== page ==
Just like home, one of the most important rooms in any RV is the kitchen. Think about it – it’s where you gather as a group, spend time preparing meals, and it’s often centrally located in your coach. Even if you’re not an avid cook or traveling with a big family, your RV kitchen will get a lot of use. So shouldn’t it be exactly what you need it to be?
But there can be a lot of differences in different kinds of RV kitchen units, what they include and what they don’t, and how much storage space they might have. No matter what size your RV kitchen, there are features that can make it easier to use. So let’s walk through a guide to RV kitchens and their common features you’ll find in RV kitchens and what details to look for if you’re shopping for a new model.
RV KITCHEN APPLIANCES
The appliances in small RV kitchens echo the kitchens in sticks-and-bricks kitchens, typically including a fridge, a microwave and a stove and oven combo. Some models will also include dishwashers, which can make your life a lot easier. These appliances can vary in size depending on what type of RV you’re looking at. For instance, a micro trailer might have a small fridge, like the Hitch 18MRB. And an ultra-lite travel trailer could have larger, or residential-sized appliances, and more countertop space like our MPG 2780RE.
When you’re evaluating an RV kitchen, think about how you’ll use it on an ideal trip. If you’re a weekend camper looking at small trailers, a mini fridge and small cooktop may be all you need. If part of relaxing for you includes cooking gourmet meals, look for a kitchen with lots of counter space and room for pots and pans. And if you prefer boondocking with your family, you’ll want to balance a generously sized fridge with the amount of energy it takes to power it while you’re off-grid.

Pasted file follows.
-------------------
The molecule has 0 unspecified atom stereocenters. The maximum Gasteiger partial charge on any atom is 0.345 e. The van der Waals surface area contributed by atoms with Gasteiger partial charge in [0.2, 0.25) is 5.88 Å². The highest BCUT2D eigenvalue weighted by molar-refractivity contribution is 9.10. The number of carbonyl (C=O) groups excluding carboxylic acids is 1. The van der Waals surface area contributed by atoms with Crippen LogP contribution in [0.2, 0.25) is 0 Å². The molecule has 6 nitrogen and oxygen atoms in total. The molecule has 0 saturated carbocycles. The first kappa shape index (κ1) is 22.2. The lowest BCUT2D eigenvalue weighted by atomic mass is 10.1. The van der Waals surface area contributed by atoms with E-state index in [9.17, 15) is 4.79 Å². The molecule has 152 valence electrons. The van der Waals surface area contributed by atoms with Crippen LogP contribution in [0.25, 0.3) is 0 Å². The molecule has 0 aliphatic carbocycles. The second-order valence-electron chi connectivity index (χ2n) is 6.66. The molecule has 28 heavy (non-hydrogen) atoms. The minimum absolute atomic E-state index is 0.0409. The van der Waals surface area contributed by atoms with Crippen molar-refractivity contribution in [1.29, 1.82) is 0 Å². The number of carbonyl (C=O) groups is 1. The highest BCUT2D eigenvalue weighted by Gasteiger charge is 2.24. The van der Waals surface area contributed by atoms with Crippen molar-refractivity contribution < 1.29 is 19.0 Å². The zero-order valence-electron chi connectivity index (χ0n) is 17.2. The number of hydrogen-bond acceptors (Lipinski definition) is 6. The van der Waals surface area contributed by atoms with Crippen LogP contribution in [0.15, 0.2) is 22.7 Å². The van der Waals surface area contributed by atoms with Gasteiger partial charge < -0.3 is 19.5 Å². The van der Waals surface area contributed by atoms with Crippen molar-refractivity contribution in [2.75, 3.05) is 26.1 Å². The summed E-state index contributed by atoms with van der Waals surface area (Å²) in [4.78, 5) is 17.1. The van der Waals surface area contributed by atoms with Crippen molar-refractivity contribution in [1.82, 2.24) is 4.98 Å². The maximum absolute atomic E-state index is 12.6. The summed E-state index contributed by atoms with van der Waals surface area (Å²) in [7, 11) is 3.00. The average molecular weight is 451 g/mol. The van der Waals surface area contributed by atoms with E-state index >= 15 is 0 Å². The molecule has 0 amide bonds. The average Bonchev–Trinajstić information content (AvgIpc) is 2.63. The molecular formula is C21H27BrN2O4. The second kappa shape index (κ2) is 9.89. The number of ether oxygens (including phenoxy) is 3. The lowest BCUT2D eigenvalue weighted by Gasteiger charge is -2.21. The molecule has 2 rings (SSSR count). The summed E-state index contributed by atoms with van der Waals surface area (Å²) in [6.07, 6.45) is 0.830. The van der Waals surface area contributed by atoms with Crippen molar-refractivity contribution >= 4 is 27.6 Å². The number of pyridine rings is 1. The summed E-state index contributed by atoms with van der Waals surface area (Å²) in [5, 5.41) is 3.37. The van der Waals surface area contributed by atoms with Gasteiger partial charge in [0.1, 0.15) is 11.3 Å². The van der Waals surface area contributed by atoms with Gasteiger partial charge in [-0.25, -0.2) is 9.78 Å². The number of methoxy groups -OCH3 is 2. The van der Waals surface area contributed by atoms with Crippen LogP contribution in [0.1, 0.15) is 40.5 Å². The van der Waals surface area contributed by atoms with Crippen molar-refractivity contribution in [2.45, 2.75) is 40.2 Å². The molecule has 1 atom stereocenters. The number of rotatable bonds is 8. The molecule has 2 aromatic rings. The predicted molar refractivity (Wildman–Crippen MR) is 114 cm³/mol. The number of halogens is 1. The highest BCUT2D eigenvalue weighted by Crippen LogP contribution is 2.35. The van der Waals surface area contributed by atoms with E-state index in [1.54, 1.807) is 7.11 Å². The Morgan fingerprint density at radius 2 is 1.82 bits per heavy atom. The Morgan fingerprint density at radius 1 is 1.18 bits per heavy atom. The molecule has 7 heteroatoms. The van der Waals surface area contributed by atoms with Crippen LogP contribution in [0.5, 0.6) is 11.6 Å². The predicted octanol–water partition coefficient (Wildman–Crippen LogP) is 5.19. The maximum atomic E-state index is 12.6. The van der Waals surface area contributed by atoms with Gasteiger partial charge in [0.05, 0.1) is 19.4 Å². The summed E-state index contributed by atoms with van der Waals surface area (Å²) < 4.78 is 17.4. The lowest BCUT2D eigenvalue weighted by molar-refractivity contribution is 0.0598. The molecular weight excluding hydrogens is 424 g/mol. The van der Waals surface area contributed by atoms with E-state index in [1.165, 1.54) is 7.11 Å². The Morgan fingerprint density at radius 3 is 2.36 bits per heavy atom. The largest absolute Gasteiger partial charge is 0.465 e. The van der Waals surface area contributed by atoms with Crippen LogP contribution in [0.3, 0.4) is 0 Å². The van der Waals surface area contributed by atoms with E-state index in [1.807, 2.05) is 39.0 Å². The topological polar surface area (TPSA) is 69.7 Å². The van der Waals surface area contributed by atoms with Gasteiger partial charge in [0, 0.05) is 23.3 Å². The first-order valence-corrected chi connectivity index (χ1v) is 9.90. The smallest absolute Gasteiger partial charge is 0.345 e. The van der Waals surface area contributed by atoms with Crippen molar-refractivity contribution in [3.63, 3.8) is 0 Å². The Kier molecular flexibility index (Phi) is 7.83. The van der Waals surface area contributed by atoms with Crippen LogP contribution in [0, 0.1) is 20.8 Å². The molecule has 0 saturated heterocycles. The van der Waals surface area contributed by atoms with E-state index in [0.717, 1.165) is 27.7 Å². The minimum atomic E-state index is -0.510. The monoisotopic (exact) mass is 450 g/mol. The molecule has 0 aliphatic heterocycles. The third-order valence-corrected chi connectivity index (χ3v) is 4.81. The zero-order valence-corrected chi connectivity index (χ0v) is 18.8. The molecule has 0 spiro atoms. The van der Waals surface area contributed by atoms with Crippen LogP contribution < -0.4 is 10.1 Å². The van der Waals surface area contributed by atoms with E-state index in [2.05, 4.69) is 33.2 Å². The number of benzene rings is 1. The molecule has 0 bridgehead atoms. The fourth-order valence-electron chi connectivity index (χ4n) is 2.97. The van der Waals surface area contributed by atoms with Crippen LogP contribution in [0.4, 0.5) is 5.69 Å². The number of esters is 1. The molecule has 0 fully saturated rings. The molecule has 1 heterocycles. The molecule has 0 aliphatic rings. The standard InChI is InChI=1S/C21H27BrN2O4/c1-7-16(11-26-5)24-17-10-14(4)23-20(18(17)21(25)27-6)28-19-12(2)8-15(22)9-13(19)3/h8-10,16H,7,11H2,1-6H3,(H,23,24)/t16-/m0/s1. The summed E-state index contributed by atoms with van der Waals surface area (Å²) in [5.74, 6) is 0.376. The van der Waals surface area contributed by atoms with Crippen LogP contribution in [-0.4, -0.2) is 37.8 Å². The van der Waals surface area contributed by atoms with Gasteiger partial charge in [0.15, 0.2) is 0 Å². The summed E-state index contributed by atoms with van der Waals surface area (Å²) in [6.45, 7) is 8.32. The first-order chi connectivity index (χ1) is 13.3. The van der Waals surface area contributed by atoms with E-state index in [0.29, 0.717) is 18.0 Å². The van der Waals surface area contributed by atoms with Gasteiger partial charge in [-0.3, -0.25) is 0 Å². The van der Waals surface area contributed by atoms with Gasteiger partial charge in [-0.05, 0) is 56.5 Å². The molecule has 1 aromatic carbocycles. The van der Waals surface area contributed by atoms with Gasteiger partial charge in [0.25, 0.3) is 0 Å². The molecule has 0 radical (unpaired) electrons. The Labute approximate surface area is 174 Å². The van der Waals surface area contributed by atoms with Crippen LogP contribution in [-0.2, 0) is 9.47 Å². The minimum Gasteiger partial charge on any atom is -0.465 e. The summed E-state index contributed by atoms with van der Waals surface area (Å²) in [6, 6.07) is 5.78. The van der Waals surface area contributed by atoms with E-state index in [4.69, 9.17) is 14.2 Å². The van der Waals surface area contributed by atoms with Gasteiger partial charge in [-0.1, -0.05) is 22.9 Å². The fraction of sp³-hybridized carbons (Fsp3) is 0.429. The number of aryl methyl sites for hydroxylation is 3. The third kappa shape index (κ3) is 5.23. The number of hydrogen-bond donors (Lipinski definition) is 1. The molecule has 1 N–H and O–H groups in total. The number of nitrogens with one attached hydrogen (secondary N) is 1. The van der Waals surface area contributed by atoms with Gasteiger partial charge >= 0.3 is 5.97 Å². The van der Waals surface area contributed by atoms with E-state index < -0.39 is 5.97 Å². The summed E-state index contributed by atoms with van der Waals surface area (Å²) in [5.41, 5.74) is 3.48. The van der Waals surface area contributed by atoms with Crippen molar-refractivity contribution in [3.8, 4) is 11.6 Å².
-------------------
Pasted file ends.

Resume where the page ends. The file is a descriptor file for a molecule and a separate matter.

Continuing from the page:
In addition to appliances, take a look at an RV’s fixtures. There’s a wide variety of what you’ll find across the range of RV models, from sinks and faucets to RV kitchen islands and hardware.
RV kitchen sinks can range from small, stainless steel basins to wide, luxurious farmhouse models that would fit right in at any home renovation. Small sinks can be a wonderful space saver, and may include a few details we’ll touch on below that help make the most of the space. Larger sinks can be beautiful and provide plenty of room for washing dishes, prepping meals and even storing delicate items when you’re on the road.
While it might not be at the top of your mind, RV kitchen faucets are another feature that people can have big opinions about. Is your RV faucet small and low to the sink – which might make it hard to fill up a water bottle? Or is it a tall, curved faucet that can keeps water in the sink and helps you get dishes clean faster, like in the Shadow Cruiser 215RBS? There’s more to a faucet than just how it looks, so be sure to consider this overlooked RV feature when you’re shopping.
RV kitchen storage is crucial, as every square inch of space in an RV is valuable real estate. And the amount of storage you have in an RV kitchen may dictate the kind of meals you make, too. Will you have room for the pots and pans you like to cook with? What about a slow cooker, instant pot or air fryer?